Today I have a special treat for you all. Hannah Kate of indie publisher Hic Dragones recently released a new anthology, Wolf-Girls. I'll be reviewing it soon, but for now I've been asked to host a guest post for the blog tour. So it's my great pleasure to introduce Jeanette Greaves, author of "The Cameron Girls", who is here today to talk a bit about how she came to writing as a profession. Sit down and have a listen. When you're done, check out the rest of the tour on the Hic Dragones website, or visit Jeanette at her blog. Now take it away, Jeanette!
Thanks to my mother, who realised that I was capable, and that reading would keep me quiet, I learned to read at a very young age, and was given several books, mostly educational, but one was a beautifully illustrated story book with just one story in it. Just one.
The Snow Queen has a lot to answer for. I read it again and again. I took into my soul the idea of the female hero, the female villain. I learned and believed that women and girls were powerful beings, capable of great acts. I learned that people could change, and change again.
As I grew older, I sought more of the same, and was disappointed that there was very little out there. Female characters sought marriage, or salvation, they were victims, or bystanders. I discovered science fiction and fantasy, and sank into the arms of the genre. Joanna Russ, Anne McCaffrey and a small tribe of women writers gave me what I hungered for … women who fought, and loved, and were the architects of their own lives.
To be honest, I wasn't attracted to the paranormal. I read and enjoyed stories about vampires and werewolves when I couldn't get hold of the hard stuff, but nothing stood out for me until I read Suzy McKee Charnas' brilliantly dark and funny "Boobs" in an anthology. If you've not read it, find it. The basic story has been used many times, but never as well as in Suzy's tale. I started to look for werewolf stories. I found George RR Martin's "The Skin Trade", and this too lodged tightly in my brain. Again, if you've not read it, look for it. It terrified me, and I'm not even a werewolf. The idea of the werewolf as a victim intrigued me.
For all my love of books, I didn't write. I'd put it aside, like most people do, after primary school. We didn't write stories at secondary school, we studied other people's. With the exception of a few narrative poems which I doodled out in the sixth form common room, my well of ideas filled and filled, without every gaining an outlet. That's how things go stagnant.
I started writing by accident, riffing on funny, erotic stories for the amusement of my friends. One story escaped from me, and grew and grew. It didn't stop. It was about a female werewolf, and I was in love with my own creation. She was (is) a green eyed, red haired, short lady, by no means beautiful. She appeared in the passenger seat of my car as I was driving, and started to tell me her story. She never introduced herself, which meant that at first I had to write from her point of view, because I didn't know her name. It took two years of coaxing before she admitted to "Diana". Since then I've been writing about Diana and her friends and family. There's about a million words of it, some about wolf-girls, some about wolf-boys. I love them all the same.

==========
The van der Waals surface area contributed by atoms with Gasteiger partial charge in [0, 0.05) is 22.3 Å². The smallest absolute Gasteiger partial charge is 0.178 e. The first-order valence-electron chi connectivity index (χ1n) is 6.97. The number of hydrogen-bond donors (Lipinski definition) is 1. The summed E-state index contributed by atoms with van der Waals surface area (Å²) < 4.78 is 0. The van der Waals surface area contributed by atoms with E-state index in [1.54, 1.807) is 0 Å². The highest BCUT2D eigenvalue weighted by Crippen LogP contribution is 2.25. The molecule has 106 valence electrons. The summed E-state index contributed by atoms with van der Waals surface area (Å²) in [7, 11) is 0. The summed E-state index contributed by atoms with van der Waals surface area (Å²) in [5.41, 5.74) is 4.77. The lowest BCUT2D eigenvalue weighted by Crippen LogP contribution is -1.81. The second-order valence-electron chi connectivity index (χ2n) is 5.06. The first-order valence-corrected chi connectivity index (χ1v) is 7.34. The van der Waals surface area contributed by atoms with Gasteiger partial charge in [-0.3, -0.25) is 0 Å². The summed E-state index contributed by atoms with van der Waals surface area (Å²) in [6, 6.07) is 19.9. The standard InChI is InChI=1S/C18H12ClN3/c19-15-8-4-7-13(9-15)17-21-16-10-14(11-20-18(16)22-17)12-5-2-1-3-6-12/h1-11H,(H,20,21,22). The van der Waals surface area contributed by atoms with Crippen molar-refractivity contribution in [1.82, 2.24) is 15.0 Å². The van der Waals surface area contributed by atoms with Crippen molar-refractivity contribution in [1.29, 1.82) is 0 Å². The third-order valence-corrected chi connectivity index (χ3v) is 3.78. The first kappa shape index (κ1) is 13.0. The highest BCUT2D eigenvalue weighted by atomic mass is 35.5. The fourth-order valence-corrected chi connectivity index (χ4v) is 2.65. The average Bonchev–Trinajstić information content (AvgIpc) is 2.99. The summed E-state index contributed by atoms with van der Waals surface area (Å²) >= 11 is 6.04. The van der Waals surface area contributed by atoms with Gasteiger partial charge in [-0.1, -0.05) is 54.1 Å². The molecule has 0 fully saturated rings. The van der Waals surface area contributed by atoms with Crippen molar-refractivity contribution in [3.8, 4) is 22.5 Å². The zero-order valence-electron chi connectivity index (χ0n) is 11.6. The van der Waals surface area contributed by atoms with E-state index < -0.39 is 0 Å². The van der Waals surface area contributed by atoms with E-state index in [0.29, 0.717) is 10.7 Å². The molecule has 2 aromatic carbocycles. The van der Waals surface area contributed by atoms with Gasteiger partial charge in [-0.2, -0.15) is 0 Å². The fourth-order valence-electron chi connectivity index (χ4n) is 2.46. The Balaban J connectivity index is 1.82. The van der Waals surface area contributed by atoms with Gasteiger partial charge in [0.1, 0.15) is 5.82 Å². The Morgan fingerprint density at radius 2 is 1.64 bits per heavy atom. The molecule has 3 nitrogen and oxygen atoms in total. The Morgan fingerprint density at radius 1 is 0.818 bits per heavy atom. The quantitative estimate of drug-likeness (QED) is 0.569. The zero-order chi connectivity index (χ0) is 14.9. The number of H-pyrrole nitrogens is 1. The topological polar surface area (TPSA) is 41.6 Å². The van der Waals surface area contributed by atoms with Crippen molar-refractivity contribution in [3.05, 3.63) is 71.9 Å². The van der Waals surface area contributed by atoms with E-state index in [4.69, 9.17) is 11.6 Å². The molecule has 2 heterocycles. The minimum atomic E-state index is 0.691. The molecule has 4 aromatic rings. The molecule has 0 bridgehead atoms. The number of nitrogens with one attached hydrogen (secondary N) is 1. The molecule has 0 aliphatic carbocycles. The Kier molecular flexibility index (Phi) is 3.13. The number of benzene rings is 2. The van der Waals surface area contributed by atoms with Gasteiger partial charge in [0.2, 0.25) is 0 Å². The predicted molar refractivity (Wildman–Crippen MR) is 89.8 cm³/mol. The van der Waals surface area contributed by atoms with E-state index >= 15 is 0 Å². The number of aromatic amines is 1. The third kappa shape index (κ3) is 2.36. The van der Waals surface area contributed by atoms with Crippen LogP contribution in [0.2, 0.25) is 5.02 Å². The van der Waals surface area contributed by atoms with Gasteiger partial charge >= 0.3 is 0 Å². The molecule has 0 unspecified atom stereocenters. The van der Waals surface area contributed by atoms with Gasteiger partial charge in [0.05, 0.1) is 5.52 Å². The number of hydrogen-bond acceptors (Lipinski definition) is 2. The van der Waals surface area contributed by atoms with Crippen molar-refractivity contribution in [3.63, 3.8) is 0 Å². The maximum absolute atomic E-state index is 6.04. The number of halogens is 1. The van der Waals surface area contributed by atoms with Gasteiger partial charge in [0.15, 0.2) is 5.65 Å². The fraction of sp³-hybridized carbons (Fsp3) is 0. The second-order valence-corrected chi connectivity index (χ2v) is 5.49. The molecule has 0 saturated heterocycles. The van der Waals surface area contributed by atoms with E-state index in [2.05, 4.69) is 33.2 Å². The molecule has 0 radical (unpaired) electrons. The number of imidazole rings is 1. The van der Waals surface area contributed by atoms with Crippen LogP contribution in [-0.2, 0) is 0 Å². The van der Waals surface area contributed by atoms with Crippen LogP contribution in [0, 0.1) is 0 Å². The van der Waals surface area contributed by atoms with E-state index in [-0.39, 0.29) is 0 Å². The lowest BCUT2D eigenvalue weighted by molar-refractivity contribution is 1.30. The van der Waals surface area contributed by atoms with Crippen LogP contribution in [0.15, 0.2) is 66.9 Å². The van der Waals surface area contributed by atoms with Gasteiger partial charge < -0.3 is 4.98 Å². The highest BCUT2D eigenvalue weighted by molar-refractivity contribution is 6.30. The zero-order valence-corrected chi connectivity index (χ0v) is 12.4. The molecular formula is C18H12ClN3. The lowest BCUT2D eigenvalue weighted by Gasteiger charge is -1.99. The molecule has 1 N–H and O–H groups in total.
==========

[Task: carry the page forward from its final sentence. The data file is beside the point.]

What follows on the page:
"The Cameron Girls" has been rattling around for several years, and the version in Wolf-Girls is pretty much the original version. It's a Cinderella story for werewolves, set in a 21st Century where shapeshifters have come out of the closet and are very much part of modern society. The story came about because I wanted to step outside the box, to take a break from the company of werewolves, and to look at how the rest of the world was coping with the revelation that there was a small but influential group of shapeshifters living amongst them. How would the tabloids react? And how would the 'shifters themselves protect and care for those of their kind who were still alone and scared, or unaware of their powers?
When Hannah-Kate put out her call for submissions for the anthology, I wondered if my shapeshifters fit the bill. There's nothing paranormal about my werewolves, they are no more influenced by the moon than any other human, they wear silver jewellery without a care, and they are passionately interested in being a part of human society, rather than apart from it. Some of them even change into other animals than wolves. Hannah made it clear that her brief ranged wide, so I submitted two stories, and "The Cameron Girls" was accepted. It's not my first published story; that honour goes to "The Brane", a tale of rock stars and voodoo which was in Writers' Forum magazine in 2009.
Having read the Wolf-Girls anthology from cover to cover, I'm delighted to see my story in such great company, with so many different takes on the Wolf-girls theme. The mixed-author short story anthology is a brilliant book format … you're sure to find something you like, and may even find a story that you love. Go on, dive in, and don't mind the howling.